The National Alliance for Caregiving and AARP released a new report about caregivers in the U.S. It is an update of the last one issued in 2004. In just 5 years, I am amazed by some of the new information and how significantly some of the numbers changed.
The report is based on interviews with 1,480 caregivers throughout the U.S. These caregivers are unpaid, family caregivers. Of the caregivers interviewed 32% were minorities, including African-Americans, Hispanics and Asian-Americans.
Interesting facts about caregivers
· There are 65 million caregivers in the U.S. or 30% of the adult population
· 66% of caregivers are female
· Average age of caregivers is 48
· 86% of caregivers care for a relative; 36% care for a parent
· 65% have been caregiving less than 5 years; 31% 5 years or more
Observations: The total number of caregivers is a dramatic increase because in 2004, the projection was 44.4 million. Also the average age of caregivers increased indicating that younger caregivers under the age of 50 declined. This means the responsibility of caregiving continues to fall on the shoulders of baby boomer women. In addition, the percentage of those caregiving for 5 years and longer is increasing because of the longer life span of the aging population.
Top 10 reasons why recipients need care (includes percentage of respondents)
1. Old Age 12%
2. Alzheimer’s/Dementia 10%
3. Cancer 7%
4. Mental/Emotional illness 7%
5. Heart Disease 5%
6. Stroke 5%
7. Diabetes 4%
8. Mobility 4%
9. Surgery/Wounds 4%
10. Arthritis 3%
Observations: Alzheimer’s/Dementia is the #1 illness mentioned and the most prevalent amongst an increasingly older population. If we expect to live longer, we can no longer deny that there might be a possibility that we will be afflicted with any one or more of these illnesses. Still, it amazes me how many seniors are in denial about long term care for themselves in terms of financial planning and preparing advanced directives. I cannot advocate it enough. I have seen too many negative experiences in my own family from lack of legal and financial preparation.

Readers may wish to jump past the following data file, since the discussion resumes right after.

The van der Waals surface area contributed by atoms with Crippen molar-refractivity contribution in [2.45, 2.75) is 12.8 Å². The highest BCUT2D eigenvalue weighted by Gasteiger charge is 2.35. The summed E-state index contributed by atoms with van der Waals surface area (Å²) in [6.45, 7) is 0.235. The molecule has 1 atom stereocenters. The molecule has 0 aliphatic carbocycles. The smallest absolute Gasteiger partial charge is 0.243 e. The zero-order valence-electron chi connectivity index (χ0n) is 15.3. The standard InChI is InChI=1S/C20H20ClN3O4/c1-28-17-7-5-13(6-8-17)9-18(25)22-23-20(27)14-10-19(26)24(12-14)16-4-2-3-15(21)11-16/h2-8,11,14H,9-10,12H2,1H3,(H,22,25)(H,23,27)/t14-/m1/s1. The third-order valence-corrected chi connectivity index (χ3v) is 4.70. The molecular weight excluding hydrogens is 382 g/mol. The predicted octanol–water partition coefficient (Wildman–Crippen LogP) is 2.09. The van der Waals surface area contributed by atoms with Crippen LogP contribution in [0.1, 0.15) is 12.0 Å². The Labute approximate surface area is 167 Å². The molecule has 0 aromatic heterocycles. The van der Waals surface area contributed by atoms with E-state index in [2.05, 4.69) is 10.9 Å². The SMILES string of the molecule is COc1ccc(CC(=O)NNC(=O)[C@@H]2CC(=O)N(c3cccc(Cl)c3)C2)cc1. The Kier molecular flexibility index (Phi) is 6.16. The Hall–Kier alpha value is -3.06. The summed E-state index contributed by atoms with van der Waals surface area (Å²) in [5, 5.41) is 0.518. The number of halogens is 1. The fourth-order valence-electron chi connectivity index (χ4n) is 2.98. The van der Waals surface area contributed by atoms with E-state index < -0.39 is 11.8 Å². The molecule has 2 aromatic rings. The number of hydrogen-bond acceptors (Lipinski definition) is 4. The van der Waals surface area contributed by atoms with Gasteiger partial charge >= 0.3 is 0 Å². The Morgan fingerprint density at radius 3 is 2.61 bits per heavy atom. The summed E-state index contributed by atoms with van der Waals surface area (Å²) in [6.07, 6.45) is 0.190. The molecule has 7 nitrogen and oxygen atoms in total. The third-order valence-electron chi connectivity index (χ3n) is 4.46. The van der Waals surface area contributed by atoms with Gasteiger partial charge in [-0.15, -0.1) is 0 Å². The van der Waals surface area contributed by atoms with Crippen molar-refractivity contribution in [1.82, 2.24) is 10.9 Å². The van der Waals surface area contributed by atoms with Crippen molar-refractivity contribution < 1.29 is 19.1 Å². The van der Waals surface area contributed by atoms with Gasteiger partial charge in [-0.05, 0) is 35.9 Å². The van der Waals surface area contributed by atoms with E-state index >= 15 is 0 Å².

Interesting facts about care recipients
· Average age of care recipients is 69.3 (an increase from 66.5 in 2004 because of the growing aging population)
· 51% live in their own home; 29% live in the caregiver’s household
· 4% live in nursing homes; 4% live in assisted living facilities
Observations: It seems more care recipients are being cared for in their own homes. The concept of aging in place is alive and growing. The demand for more services to help caregivers and seniors age in their own homes will certainly increase. I am thrilled by this information because we developed a variety of free tools on eCare Diary, such as the appointment and medication management tool, precisely for this reason, to make life easier and to enable independent living.
· The number of caregivers reporting poor health as a result of caregiving increased
· 73% of caregivers are also employed while giving care
· The demand for more information on caregiving is increasing
· 53% of caregivers have used the internet to find information
· 45% reported having used some sort of technology in the care of the recipient
Observations: The importance of caregivers caring for themselves and finding ways to manage couldn’t be more relevant when you read these statistics. We are especially pleased to be in partnership with Margery Pabst, author of “Enrich Your Caregiving Journey,” who is an expert and writes monthly for us on caring for the caregiver. Also, I am thrilled to report that advances in technology to assist in caregiving will be part of our future. These advances will help caregivers manage, reduce stress, and save time. I am writing a new blog on this very soon. Stay tuned.
We welcome your thoughts and comments below.